Yellow Fever!

So………….. what has retirement been like so far?
* It took its time, but the Yellow Fever inoculation from the previous Friday bit with a vengeance (the nurse said: it’s a mild form of the virus that could make you mildly ill for a short while, similar to a cold.) Headaches, body aches, stomach aches, exhaustion and a total lack of appetite with regular bouts of sweating followed by shivering. If that was the mild form, I don’t want the real Macoy. It certainly spoilt the week.
* I used my GPS for the first time on Friday. Roger and I walked 10.5 km along the Jurassic Way. We walked from Harborough to Welford, stopping for lunch in a pub in Sibbertoft. On completion of the ramble, Sue kindly picked us up in the car and transported us back home.  Throughout the walk, I still wasn’t feeling great, and I paid for it on Saturday. However, it was a great opportunity to test out the GPS and so far, I think that it is a brilliant bit of kit.
* On Friday night Sue and I went to see ‘Rendition’, an excellent film about torturing terrorists (or not).
I now have time to cogitate at length:
Every year we inflict SATs onto our young workforce (children). It gives them something in life to worry about and as a bonus allows them to be measured so they are under no doubt as to their usefulness to society. We are aware that many schools concentrate on pushing the importance of SATs to their immature workforce stressing they must DO WELL, and as a consequence, they and the school will seem to shine brighter. However, I have never played that game. I have not presented my classes with endless past test papers, or supplied homework based on SAT questions for terms in advance. In fact, when they have occasionally asked when they are getting their tests, I am very vague and just reply ‘some time’. I didn’t worry about the tests and hoped the children wouldn’t as well. Over the years, I had no anxious children or parents, no pressured tears or sickness, they just learned what was in the curriculum and what I thought they needed. I believe I gave the children time to enjoy their education without ‘The Test’ hanging over them. But, what about their results? Well, over the years they were all within norms for their age. A few did slightly better, and a few did slightly worse, but most did exactly as expected/predicted. Isn’t that amazing?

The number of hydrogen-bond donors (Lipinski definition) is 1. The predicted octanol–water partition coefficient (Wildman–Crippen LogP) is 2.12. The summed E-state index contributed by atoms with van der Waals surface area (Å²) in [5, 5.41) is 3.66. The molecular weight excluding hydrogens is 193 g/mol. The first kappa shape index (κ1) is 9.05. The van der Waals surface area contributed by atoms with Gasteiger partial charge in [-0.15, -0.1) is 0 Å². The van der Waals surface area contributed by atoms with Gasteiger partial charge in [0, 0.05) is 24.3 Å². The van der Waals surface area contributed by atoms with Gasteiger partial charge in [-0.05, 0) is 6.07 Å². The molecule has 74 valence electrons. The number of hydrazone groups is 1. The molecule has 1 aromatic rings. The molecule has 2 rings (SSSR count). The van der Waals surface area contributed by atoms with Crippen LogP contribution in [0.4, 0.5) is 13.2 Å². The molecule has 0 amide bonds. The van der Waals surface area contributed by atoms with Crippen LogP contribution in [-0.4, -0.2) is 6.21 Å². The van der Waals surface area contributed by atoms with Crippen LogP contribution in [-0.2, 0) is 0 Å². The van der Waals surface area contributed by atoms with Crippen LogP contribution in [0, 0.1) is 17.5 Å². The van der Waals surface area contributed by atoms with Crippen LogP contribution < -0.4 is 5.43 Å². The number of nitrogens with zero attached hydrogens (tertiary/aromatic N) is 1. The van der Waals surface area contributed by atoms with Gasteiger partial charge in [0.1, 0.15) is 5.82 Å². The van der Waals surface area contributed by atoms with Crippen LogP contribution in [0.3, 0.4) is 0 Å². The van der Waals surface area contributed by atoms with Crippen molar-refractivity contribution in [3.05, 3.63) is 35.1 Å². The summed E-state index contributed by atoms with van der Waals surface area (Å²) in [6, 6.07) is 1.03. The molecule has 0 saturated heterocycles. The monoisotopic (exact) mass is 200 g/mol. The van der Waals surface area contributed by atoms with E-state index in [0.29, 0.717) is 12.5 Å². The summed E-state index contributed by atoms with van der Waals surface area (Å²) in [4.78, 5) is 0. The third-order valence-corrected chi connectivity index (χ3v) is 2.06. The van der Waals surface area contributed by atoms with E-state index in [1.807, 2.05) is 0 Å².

Now I confess ……..  This year I did it differently. As this was going to be my last year, I quite naturally wanted to go out on a high and as I was only going to teach the class from Christmas onwards, I didn’t want to leave things to chance. So …… from February onwards I presented them with past SAT papers, gave them endless homework questions based on SAT-type problems and practised sitting a SAT paper over and over again. I didn’t find teaching much fun and I don’t think the children did too, but they didn’t complain as they were absolutely sure of how important they were. The curriculum I presented wasn’t ‘Broad and Balanced!’ Annoyingly but predictably, the results from the exam boards were late in coming back to schools (incompetence). We didn’t get ours until the day before we broke up for the summer term, and what about my class results? Well, an examiner wrote on one of the papers that he had never marked a test paper with no errors until this one (full marks 35/35). Yes, the lad was bright, but not the brightest in the class. Nine other children had more than 30 marks with three getting 34. I must confess that I did not expect this. What a rod I have created for future staff who will now have to predict and achieve progress based on these results!!!! What future misery I have now inflicted on this cohort of children. I am sorry! They are lovely children. But it does go to show that if you narrow the curriculum sufficiently, you will get results, but at what expense?

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